6 Steps to Writing Better Government Job Posts

Posted on January 13, 2022

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Today’s Morning Buzz is by Jenny Kosek, Economic Development Specialist at City of West Allis, WIS. Connect with her on Twitter and LinkedIn.

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What I’m Listening To: Here and Now

Writing an excellent, effective, inclusive job post isn’t always easy. As a point of clarity, note that a job post is different than a job description. The description is the official, comprehensive documentation of the required skills, experience, and details of the job. The job post is a marketing tool and needs a marketer’s eye to be interesting and engaging, as well as an HR pro’s expertise to be unbiased and inclusive. Put on both hats, and consider these six things when drafting your next job post:

  1. Write for humans

You don’t have to be clever or cutesy to write a job post that will hook potential candidates. Just write like a human. Job posts that are overrun with technical terminology, exhaustive descriptors, run on sentence phrases, and meaningless acronyms will ensure job seekers skip your job posts in favor of reviewing those that are concise, easy to understand, and simply written.

Remember, the average American reads at a 7th – 8th grade level. Many government job descriptions read at a college level or higher, even for entry-level positions. How easily a job post reads not only influences the candidate, but in the world of digital recruiting, lengthy, robotic job posts will have lower search engine rankings and may not be shown to job seekers as often as more cleanly-written posts. Write simply, plainly, and save the technical talk for the interviews.

  1. Sell the work!

Scroll through government job boards and the language gets pretty tired pretty quick. “Rewarding career,” “make a difference,” “help your community” – we’re all using the same tired phrases to describe impactful careers that directly ensure the health, safety, and livelihoods of the communities we serve. We also need to reflect on using “public service” or “public servant” to describe the work we do, because in 2022, these descriptors may be doing more harm than good.

Pre-pandemic, as an industry, we were excited by data suggesting that new workers entering the workforce were seeking a mission-driven career more than anything else. Post-2020, the data has shifted. Autonomy is emerging as a leading demand from workers, and perhaps no term suggests a lack of autonomy as much as “servant.” Gen Z workers, in particular, want to initiate ideas, lead change, and work independently. They still value mission-driven work but are eager to take a hands-on role in that mission. Strong terms that speak to action – public advocate, change-maker, community leader – are more likely to attract these candidates than passive words and phrases.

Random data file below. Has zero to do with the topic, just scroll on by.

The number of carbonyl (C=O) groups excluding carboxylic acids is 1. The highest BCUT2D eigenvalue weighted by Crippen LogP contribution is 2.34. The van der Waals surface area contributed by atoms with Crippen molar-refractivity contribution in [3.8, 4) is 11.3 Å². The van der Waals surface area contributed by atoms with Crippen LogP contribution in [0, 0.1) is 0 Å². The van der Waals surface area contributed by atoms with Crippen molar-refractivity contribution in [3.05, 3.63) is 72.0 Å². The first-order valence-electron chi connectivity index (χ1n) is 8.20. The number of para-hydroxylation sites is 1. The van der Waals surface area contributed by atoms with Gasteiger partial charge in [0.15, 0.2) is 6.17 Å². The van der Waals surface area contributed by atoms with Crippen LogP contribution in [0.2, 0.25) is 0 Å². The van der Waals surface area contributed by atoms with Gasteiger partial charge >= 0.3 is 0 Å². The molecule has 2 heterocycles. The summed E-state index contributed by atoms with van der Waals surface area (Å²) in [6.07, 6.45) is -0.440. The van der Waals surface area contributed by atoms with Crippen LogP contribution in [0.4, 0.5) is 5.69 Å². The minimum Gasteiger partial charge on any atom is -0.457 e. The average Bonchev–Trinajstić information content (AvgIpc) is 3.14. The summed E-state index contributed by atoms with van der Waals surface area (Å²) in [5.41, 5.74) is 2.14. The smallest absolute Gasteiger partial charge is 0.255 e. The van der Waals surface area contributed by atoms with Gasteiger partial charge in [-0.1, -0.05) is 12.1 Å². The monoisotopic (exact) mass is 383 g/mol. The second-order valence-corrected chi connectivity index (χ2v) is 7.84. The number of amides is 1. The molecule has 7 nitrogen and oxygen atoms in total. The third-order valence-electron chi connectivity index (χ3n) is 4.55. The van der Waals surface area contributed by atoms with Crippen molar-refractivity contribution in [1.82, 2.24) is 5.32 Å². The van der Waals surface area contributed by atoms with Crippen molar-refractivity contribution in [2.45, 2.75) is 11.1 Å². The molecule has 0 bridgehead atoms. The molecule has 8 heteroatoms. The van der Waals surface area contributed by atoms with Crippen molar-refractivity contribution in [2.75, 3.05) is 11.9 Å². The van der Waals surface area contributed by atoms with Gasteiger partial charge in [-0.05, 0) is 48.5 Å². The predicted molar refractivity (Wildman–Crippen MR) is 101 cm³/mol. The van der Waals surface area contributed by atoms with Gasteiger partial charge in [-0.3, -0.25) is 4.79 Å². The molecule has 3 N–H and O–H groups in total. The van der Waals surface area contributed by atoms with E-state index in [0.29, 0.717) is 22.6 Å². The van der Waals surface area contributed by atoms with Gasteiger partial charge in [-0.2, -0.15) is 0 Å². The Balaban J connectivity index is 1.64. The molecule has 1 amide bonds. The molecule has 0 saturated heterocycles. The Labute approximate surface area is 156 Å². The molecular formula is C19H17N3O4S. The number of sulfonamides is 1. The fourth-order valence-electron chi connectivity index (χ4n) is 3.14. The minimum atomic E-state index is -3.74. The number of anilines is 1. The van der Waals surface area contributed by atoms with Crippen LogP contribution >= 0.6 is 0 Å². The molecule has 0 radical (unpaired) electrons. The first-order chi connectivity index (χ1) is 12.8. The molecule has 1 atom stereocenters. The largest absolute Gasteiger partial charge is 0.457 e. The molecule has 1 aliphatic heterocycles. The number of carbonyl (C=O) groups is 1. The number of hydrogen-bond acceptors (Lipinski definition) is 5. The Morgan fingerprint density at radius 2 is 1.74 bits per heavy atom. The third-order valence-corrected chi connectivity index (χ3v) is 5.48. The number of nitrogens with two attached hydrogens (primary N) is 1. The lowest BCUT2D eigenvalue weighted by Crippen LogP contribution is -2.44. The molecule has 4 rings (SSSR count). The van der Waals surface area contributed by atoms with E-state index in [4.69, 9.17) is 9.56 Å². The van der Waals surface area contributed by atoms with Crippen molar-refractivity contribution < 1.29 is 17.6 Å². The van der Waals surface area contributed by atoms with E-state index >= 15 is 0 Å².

1. Screen for bias

By now, most recruiters intentionally avoid gendered language such as “s/he” in favor of gender-neutral terms such as “they” or “the <job title>,” but some trendy terms can also trigger bias-alerts. Words like “rockstar” or “guru,” or even terms such as “strong” or “determined,” may all be perceived as traditionally masculine and should be avoided. Skip the slang and use less aggressive terms like “persistent” or “motivated” to describe your ideal candidate.

Review your job posts with an eye for ableist language as well. Avoid language that restricts how the candidate may perform the job to encourage candidates of varying abilities to consider the opportunity. For example, instead of “Must be able to lift 50 pounds,” we could write “Moves equipment weighing up to 50 pounds without accommodations.” This allows the candidate to self-assess if and how they could do the job based on their own abilities. Keep an eye out for physical requirements that may ultimately not be relevant to the day-to-day functions of the role. If it’s not a frequent function of the job (how many of us who work in an office regularly lift anything over 20 pounds? Like, never?), remove it.